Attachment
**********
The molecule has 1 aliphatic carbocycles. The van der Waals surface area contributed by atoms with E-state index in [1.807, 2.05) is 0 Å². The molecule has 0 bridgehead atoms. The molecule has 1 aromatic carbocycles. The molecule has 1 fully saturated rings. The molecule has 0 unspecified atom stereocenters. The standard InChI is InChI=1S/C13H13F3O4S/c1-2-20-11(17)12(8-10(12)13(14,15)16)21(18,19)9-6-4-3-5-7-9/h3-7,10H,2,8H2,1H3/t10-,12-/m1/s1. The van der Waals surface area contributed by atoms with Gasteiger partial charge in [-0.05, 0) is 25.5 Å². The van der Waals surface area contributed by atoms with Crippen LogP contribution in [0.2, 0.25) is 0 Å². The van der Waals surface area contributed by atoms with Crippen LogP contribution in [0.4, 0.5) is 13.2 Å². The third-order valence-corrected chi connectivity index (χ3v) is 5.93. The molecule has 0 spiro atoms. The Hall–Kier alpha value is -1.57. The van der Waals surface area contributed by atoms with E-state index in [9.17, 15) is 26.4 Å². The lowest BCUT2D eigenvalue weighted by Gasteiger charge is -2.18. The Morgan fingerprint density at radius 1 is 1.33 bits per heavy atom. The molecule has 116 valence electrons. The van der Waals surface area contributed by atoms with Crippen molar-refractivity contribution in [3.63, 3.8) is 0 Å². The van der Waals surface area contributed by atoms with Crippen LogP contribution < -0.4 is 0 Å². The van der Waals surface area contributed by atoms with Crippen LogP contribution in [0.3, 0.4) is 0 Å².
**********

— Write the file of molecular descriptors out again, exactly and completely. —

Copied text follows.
The molecule has 1 aliphatic carbocycles. The van der Waals surface area contributed by atoms with E-state index in [1.807, 2.05) is 0 Å². The molecule has 0 bridgehead atoms. The molecule has 1 aromatic carbocycles. The molecule has 1 fully saturated rings. The molecule has 0 unspecified atom stereocenters. The standard InChI is InChI=1S/C13H13F3O4S/c1-2-20-11(17)12(8-10(12)13(14,15)16)21(18,19)9-6-4-3-5-7-9/h3-7,10H,2,8H2,1H3/t10-,12-/m1/s1. The van der Waals surface area contributed by atoms with Gasteiger partial charge in [-0.05, 0) is 25.5 Å². The van der Waals surface area contributed by atoms with Crippen LogP contribution in [0.2, 0.25) is 0 Å². The van der Waals surface area contributed by atoms with Crippen LogP contribution in [0.4, 0.5) is 13.2 Å². The third-order valence-corrected chi connectivity index (χ3v) is 5.93. The molecule has 0 spiro atoms. The Hall–Kier alpha value is -1.57. The van der Waals surface area contributed by atoms with E-state index in [9.17, 15) is 26.4 Å². The lowest BCUT2D eigenvalue weighted by Gasteiger charge is -2.18. The Morgan fingerprint density at radius 1 is 1.33 bits per heavy atom. The molecule has 116 valence electrons. The van der Waals surface area contributed by atoms with Crippen molar-refractivity contribution in [3.63, 3.8) is 0 Å². The van der Waals surface area contributed by atoms with Crippen LogP contribution < -0.4 is 0 Å². The van der Waals surface area contributed by atoms with Crippen LogP contribution in [0.3, 0.4) is 0 Å².